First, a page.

International
Tables for Crystallography Volume B Reciprocal space Edited by U. Shmueli © International Union of Crystallography 2010 
International Tables for Crystallography (2010). Vol. B, ch. 1.3, pp. 102106

The Fourier transformation plays a central role in the branch of probability theory concerned with the limiting behaviour of sums of large numbers of independent and identically distributed random variables or random vectors. This privileged role is a consequence of the convolution theorem and of the `momentgenerating' properties which follow from the exchange between differentiation and multiplication by monomials. When the limit theorems are applied to the calculation of joint probability distributions of structure factors, which are themselves closely related to the Fourier transformation, a remarkable phenomenon occurs, which leads to the saddlepoint approximation and to the maximumentropy method.
The material in this section is not intended as an introduction to probability theory [for which the reader is referred to Cramér (1946), Petrov (1975) or Bhattacharya & Rao (1976)], but only as an illustration of the role played by the Fourier transformation in certain specific areas which are used in formulating and implementing direct methods of phase determination.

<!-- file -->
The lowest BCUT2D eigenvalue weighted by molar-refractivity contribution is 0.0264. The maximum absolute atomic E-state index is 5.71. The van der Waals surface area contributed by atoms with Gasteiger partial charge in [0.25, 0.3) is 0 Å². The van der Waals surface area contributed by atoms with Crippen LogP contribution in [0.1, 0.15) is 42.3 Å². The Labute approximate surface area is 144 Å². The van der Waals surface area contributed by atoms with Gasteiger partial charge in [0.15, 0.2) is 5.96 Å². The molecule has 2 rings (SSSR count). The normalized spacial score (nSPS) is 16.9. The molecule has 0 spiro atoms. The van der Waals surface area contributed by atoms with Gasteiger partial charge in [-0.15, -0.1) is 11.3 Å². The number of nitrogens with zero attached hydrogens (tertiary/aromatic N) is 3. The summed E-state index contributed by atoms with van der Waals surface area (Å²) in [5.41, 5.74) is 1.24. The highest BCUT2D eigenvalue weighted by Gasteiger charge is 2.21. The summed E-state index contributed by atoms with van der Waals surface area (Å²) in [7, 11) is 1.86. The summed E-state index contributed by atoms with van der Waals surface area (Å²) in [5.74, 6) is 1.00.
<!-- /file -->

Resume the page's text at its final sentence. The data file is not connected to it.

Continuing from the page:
The methods of probability theory just surveyed were applied to various problems formally similar to the crystallographic phase problem [e.g. the `problem of the random walk' of Pearson (1905)] by Rayleigh (1880, 1899, 1905, 1918, 1919) and Kluyver (1906). They became the basis of the statistical theory of communication with the classic papers of Rice (1944, 1945).
The Gram–Charlier and Edgeworth series were introduced into crystallography by Bertaut (1955a,b,c, 1956a) and by Klug (1958), respectively, who showed them to constitute the mathematical basis of numerous formulae derived by Hauptman & Karle (1953). The saddlepoint approximation was introduced by Bricogne (1984) and was shown to be related to variational methods involving the maximization of certain entropy criteria. This connection exhibits most of the properties of the Fourier transform at play simultaneously, and will now be described as a final illustration.
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